When I was thinking about this whole “How to introduce one’s ex” thing, I was thinking about how I introduce Rib, which is pretty easy for me. I just toss out a “This is Rib and his boyfriend, ‘_’.” I don’t have a blog name for his boyfriend…it’s only been a couple of years. Hehe. Just kidding, I do have a nickname for him but it’s too obvious to sufficiently mask his actual identity to my literal dozens of readers, so he got the blog equivalent of air quotes. But, that manner of introducing him socially differs from how I refer to him in conversation, when I’m talking about him, I say “my ex” or “Rib, my ex”, etc.
Should how I refer to him publicly and privately be consistent? They are both polite references. It’s not like I refer to him as “The King of the Dipshits” or something. I’ve actually never been in a post-relationship situation with Rib where he has needed to introduce me, so I don’t have a handy personal outside perspective to see how my ex would handle that same sitch. This, of course, also precludes Sacha’s preference that I simply never refer to him, but that was a break up that pretty much guaranteed that we would not run into one another socially. Well, we did…but we learned pretty quickly that any room we were in was usually big enough for us to find neutral corners.
Anyone wondering where I’m heading with this?
Actually, before I go there and make an effort at some sort of conclusion or wrap up to where my thoughts have led me so far, I should back up and talk about disqualifiers.
Anyone have friends that are dating a new guy or gal every time you see them?
I’ve run into younger friends socially who – sometimes twice in the same week with different people – introduce me to someone they are with as their ex and I have to make some attempt to decipher that code. Not to mention, figure out if that default title for them is being used on someone I may have met before.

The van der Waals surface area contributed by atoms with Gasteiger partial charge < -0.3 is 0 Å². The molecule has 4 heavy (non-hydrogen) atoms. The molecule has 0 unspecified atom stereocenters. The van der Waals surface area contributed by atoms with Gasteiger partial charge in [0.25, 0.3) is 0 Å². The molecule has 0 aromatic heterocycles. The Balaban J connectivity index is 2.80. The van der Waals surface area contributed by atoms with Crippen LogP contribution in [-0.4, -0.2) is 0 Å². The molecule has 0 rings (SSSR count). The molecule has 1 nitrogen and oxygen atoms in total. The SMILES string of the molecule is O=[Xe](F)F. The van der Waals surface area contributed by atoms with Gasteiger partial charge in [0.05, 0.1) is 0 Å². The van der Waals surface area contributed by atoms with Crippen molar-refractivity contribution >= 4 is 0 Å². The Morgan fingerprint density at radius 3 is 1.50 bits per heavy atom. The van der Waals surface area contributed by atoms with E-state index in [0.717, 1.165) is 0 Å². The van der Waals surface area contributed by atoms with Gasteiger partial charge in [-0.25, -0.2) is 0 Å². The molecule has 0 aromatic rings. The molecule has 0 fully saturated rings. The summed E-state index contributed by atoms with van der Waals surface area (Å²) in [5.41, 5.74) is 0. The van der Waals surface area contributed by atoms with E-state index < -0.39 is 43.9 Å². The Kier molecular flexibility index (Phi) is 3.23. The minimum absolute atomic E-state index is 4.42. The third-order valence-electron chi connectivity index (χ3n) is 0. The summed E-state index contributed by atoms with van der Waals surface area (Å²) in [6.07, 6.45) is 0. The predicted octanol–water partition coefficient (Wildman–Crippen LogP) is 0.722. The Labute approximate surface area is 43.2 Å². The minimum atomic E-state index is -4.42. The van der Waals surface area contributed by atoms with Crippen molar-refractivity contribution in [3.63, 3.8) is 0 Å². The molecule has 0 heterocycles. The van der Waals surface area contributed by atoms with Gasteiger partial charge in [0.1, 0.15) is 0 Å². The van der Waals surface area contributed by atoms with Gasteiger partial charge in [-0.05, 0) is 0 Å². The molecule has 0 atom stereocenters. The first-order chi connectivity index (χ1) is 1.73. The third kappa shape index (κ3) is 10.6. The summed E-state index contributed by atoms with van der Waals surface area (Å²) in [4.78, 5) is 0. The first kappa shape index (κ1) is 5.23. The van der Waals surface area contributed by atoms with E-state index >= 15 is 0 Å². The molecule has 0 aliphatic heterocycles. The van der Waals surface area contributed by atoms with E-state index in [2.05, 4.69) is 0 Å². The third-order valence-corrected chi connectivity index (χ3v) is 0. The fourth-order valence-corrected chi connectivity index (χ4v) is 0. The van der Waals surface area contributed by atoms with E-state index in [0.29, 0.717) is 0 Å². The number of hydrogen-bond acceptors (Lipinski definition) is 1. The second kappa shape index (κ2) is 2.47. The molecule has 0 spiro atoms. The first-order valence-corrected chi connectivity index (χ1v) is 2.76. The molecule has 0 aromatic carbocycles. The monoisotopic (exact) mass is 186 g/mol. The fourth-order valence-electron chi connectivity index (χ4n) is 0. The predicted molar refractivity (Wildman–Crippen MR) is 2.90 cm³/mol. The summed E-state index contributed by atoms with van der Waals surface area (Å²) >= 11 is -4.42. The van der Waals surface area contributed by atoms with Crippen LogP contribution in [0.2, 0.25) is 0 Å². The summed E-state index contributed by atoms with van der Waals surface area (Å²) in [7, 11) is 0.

Me, being all social graces usually muster something only moderately awkward like “Have we met before?” which can be terrifying for a younger gay guy to hear from a old troll like myself (from their perspective…) because they have a special default interpretation for that question that equates “met” with sex.
Welcome to the gay male subculture, where sex basically equals a handshake.
What I have observed in my own experience meeting these so-called exes is that someone is using the term “ex” as a blanket phrase for someone they went out with a few times but never really dated as well as for some rando they woke up with one day. The folks that toss out the phrase “ex” with no social abandon whatsoever are guys – or gals, even – that are still finding themselves as individuals and kind of establishing who they are, not just sexually, but as adults. Learning what their thresholds are for other people’s behavior as they begin to walk this world on their own, outside of the familial or educational environment’s umbrellas.
For them, having exes basically translates to having independence.
So, those folks aside…here’s where I’ve landed. At least, so far:
In my ruminations, what I’ve not been able to get away from is the depth of intimacy a relationship takes on when sustained sexual activity or cohabitation is involved. Surely, that should earn a differentiation from one’s other “friends”? When I think back to Rib or Sacha, these are guys that I spent significant portions of my life with. Rib is 18 years my junior
<pause for applause>
and in the four years that we dated, I spent 10% of my life with him. That was closer to 15% of his life. Daily. In close quarters. Sacha and I were together six years – and only 5 years apart in age – but at the time we broke up, I had spent 20% of my life with him.